Exception while loading images


#1

Hi,

I’m getting an exception while loading the images after I closed and reopened the application.

2010-06-17 16:30:23.630 Homepwner[645:207] *** -[__NSCFDate length]: unrecognized selector sent to instance 0x1194b0 2010-06-17 16:30:23.634 Homepwner[645:207] *** Terminating app due to uncaught exception 'NSInvalidArgumentException', reason: '*** -[__NSCFDate length]: unrecognized selector sent to instance 0x1194b0' 2010-06-17 16:30:23.638 Homepwner[645:207] Stack: ( 861696817, 860329709, 861700631, 861203093, 861166272, 845965481, 19593, 18959, 17765, 835168443, 835167651, 835095119, 835094555, 11747, 835313871, 835593059, 845721331, 861449139, 861447005, 861059891, 861060063, 834770799, 834765939, 8869, 8784 ) terminate called after throwing an instance of 'NSException'
I tracked it down to - (UIImage *)imageForKey:(NSString *)s - result = [UIImage imageWithContentsOfFile:pathInDocumentDirectory(s)]; , but I don’t know to interpret the exception.


#2

The exception says “You are sending the message length to an instance of type __NSCFDate. It doesn’t have the method length.”

That means, most likely, the object you are passing to imageForKey: is in fact an NSDate object and not an NSString as you expect.

Remember that the variable used to point at an object doesn’t determine the type of that object - check for where you instantiate the imageKey. I bet you are encoding the date for the imageKey in encodeWithCoder: in Possession.m.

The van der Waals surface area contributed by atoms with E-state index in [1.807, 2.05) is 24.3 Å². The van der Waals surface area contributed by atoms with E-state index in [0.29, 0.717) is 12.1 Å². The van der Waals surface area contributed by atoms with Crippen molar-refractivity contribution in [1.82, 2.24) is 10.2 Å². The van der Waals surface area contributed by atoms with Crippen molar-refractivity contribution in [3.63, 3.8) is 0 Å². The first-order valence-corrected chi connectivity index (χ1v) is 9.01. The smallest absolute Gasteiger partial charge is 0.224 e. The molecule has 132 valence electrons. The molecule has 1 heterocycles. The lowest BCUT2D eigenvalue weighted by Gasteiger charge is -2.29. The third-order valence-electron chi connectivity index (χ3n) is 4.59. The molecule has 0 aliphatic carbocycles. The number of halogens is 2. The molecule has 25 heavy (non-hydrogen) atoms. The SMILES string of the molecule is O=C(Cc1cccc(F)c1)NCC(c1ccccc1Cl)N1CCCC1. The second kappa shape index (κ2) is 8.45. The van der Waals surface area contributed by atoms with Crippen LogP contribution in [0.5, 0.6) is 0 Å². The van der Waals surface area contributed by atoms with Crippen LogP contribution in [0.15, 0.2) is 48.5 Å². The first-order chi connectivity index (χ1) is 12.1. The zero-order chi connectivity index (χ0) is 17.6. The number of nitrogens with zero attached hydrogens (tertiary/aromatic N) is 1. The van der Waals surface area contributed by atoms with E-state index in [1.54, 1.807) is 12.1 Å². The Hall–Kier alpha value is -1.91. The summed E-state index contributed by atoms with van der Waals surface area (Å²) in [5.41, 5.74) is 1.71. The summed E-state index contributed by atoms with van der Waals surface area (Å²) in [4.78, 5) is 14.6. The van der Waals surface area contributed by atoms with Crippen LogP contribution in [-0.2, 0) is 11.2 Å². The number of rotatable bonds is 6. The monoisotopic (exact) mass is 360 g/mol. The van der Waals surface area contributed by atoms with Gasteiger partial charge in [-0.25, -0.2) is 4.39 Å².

#3

Hi Joe,

you where right on target!

I could solve my problems and errors that I had so far by myself, but this one I had no idea. This helps me to understand the exceptions better.

Thanks!


#4

Those can be pretty difficult to track down sometimes. I forgot if we mentioned it in the book, but there is a switch you can toggle to have the debugger break on Objective-C exceptions. (If we didn’t mention it, it’ll be in the next version for sure.)

In the Run menu, select “Stop on Objective-C Exceptions.” Whenever your code throws an exception, the debugger will pop up and show you where it went down. Then you have to figure out why that exception is happening - unrecognized selector is a pretty easy one, since you know you are sending a message to an object that doesn’t support that method.

But, sometimes, you have to do some digging to find out why that object isn’t what you expect it to be. In this case, it was rather straightforward - the object, when instantiated, was the wrong type. However, occasionally you can get nasty exceptions when you prematurely deallocate an object and another random object takes the same spot in memory. You’ll see unrecognized selector because the object currently occupying that spot in memory doesn’t support the message, but all of your code (except the over release somewhere obscure) tells a different story. Those are not fun to track down. :slight_smile: